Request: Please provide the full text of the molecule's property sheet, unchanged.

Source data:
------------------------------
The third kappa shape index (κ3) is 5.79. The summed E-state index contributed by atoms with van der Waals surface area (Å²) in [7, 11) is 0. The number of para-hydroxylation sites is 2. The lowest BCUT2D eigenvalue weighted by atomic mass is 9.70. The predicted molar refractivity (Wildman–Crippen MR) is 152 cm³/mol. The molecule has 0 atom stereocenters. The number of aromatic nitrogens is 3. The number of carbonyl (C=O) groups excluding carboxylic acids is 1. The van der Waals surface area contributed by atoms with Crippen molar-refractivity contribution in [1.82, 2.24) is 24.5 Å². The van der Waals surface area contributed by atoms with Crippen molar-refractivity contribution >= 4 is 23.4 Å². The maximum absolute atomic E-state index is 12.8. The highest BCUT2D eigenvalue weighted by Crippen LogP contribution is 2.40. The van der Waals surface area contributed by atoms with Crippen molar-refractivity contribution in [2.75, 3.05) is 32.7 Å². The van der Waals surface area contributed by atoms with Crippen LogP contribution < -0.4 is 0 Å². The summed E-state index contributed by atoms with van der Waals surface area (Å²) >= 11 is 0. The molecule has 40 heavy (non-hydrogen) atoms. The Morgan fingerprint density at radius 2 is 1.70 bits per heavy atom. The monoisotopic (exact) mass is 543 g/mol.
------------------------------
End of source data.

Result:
The third kappa shape index (κ3) is 5.79. The summed E-state index contributed by atoms with van der Waals surface area (Å²) in [7, 11) is 0. The number of para-hydroxylation sites is 2. The lowest BCUT2D eigenvalue weighted by atomic mass is 9.70. The predicted molar refractivity (Wildman–Crippen MR) is 152 cm³/mol. The molecule has 0 atom stereocenters. The number of aromatic nitrogens is 3. The number of carbonyl (C=O) groups excluding carboxylic acids is 1. The van der Waals surface area contributed by atoms with Crippen molar-refractivity contribution in [1.82, 2.24) is 24.5 Å². The van der Waals surface area contributed by atoms with Crippen molar-refractivity contribution >= 4 is 23.4 Å². The maximum absolute atomic E-state index is 12.8. The highest BCUT2D eigenvalue weighted by Crippen LogP contribution is 2.40. The van der Waals surface area contributed by atoms with Crippen molar-refractivity contribution in [2.75, 3.05) is 32.7 Å². The van der Waals surface area contributed by atoms with Crippen LogP contribution < -0.4 is 0 Å². The summed E-state index contributed by atoms with van der Waals surface area (Å²) >= 11 is 0. The molecule has 40 heavy (non-hydrogen) atoms. The Morgan fingerprint density at radius 2 is 1.70 bits per heavy atom. The monoisotopic (exact) mass is 543 g/mol.